Prehistoric and Pioneer Settlement
The fertile land of Middle Tennessee brought first the Paleo-Indians, next the Archaic Indians, then the more settled Cherokee of the Woodland culture, and later the Mississippi Creeks and Chickasaws, who revered this land as a sacred hunting ground.
Along with 200 men from the Watauga settlement, James Robertson began driving their livestock west in October 1779. They crossed the frozen Cumberland River to French Lick, now Nashville, Christmas Day, 1779. They were followed by the relatives, the elderly, and the sick of the Robertson group in a flotilla led by John Donelson, maneuvering down the Tennessee, up the Ohio, and then up the Cumberland River to the recently established Fort Nashboro settlement.
This land rush to the rich land and fertile valleys had its inevitable conflicts with the Indians and eventually led to freeing the newly won land from the control of North Carolina. After several false starts, Tennessee became the 16th state in the Union on June 1, 1796.
National Register prehistoric and pioneer settlement sites:
Benajah Gray Log House & Slave Cabin. One of the oldest houses in Davidson County, this site was acquired 25 years ago by the Metro Board of Parks & Recreation. 446 Battle Road. No tours, site open to the public, admission free.
Bowen-Campbell House. Built by Capt. William Bowen and Mary Russell. Bowen was an early pioneer and Indian fighter who eventually moved to the Cumberland settlements. A grandson, William Bowen Campbell, served as the 15th governor of Tennessee. See Museums for hours and location.
Buchanan Log House. James A. Buchanan, an early settler, built this two-story log house between 1800 and 1810. The house is available for event venues. 2910 Elm Hill Pike. Open by appointment only, rental fee (871-4524).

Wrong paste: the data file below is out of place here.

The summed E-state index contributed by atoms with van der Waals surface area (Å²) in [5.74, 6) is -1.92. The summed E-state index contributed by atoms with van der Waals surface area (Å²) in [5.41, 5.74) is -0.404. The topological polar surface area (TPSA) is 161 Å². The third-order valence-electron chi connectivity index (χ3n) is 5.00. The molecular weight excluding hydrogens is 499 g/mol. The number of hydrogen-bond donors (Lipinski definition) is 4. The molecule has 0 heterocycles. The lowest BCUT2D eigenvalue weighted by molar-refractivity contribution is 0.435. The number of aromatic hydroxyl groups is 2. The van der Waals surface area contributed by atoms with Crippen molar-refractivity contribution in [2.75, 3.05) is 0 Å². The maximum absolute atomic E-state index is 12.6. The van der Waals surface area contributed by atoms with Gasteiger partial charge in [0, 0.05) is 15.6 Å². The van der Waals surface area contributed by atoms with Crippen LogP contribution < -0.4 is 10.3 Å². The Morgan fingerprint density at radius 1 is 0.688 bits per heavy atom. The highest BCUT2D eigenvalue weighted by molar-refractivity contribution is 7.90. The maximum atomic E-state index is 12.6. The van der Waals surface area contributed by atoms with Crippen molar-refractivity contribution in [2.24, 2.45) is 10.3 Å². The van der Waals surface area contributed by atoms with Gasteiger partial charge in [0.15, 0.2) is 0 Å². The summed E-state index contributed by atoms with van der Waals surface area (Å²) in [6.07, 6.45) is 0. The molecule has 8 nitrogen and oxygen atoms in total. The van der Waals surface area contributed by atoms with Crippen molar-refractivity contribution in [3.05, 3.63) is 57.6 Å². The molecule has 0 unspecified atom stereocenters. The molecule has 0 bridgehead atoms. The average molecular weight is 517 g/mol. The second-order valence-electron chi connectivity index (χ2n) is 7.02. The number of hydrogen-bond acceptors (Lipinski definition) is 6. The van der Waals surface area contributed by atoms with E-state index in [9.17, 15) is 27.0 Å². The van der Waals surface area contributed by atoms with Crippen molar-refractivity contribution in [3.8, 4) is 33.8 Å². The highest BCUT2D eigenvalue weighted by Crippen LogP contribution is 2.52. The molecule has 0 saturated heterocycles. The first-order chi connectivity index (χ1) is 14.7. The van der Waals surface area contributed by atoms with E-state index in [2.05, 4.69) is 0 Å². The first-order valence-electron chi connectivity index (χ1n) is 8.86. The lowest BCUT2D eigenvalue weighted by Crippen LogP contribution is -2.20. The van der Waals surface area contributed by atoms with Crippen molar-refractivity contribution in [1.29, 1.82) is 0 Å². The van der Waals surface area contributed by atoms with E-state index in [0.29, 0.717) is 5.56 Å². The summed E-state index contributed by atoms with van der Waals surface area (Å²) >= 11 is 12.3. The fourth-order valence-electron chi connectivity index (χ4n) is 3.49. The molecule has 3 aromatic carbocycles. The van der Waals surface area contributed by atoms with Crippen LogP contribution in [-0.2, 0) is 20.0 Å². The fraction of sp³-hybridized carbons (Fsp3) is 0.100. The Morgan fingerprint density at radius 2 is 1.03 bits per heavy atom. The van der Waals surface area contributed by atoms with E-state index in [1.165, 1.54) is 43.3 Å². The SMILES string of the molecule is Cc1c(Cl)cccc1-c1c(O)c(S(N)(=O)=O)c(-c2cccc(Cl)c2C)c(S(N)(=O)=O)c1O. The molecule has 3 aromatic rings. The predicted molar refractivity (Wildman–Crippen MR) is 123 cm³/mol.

Demonbreun's Cave. This is the legendary cave where Timothe De MontBrun, one of the very first Westerners in the Cumberland area, is said to have escaped attacks by Native Americans. The site is inaccessible and can be viewed only from Cumberland River tours.
Fewkes Mound. This was a Native American settlement site and can be seen only from the road (the site is located on the grounds of the historic Boiling Springs Academy). Moore's Lane between I-65 and Wilson Pike in Brentwood. Privately owned, drive-by tourism only.
Fort Nashboro. This is a scale reproduction of the original 1779 settlement started by John Donelson and James Robertson. It was built in 1931. 170 1st Ave. North. Open 9-5, admission free.
Mansker's Station. Located in Moss-Wright Park, this is a reconstruction of a pre-Fort Nashboro station which served as an important trading post. Goodlettsville. Open Tu-Sa 9-4:15, admission fee.
Mound Bottom. This Native American burial mound and settlement is located on the banks of the Harpeth Narrows (Narrows of the Harpeth State Park). Cedar Hill Road off I-40 near Kingston Springs. Open to the public, day use only.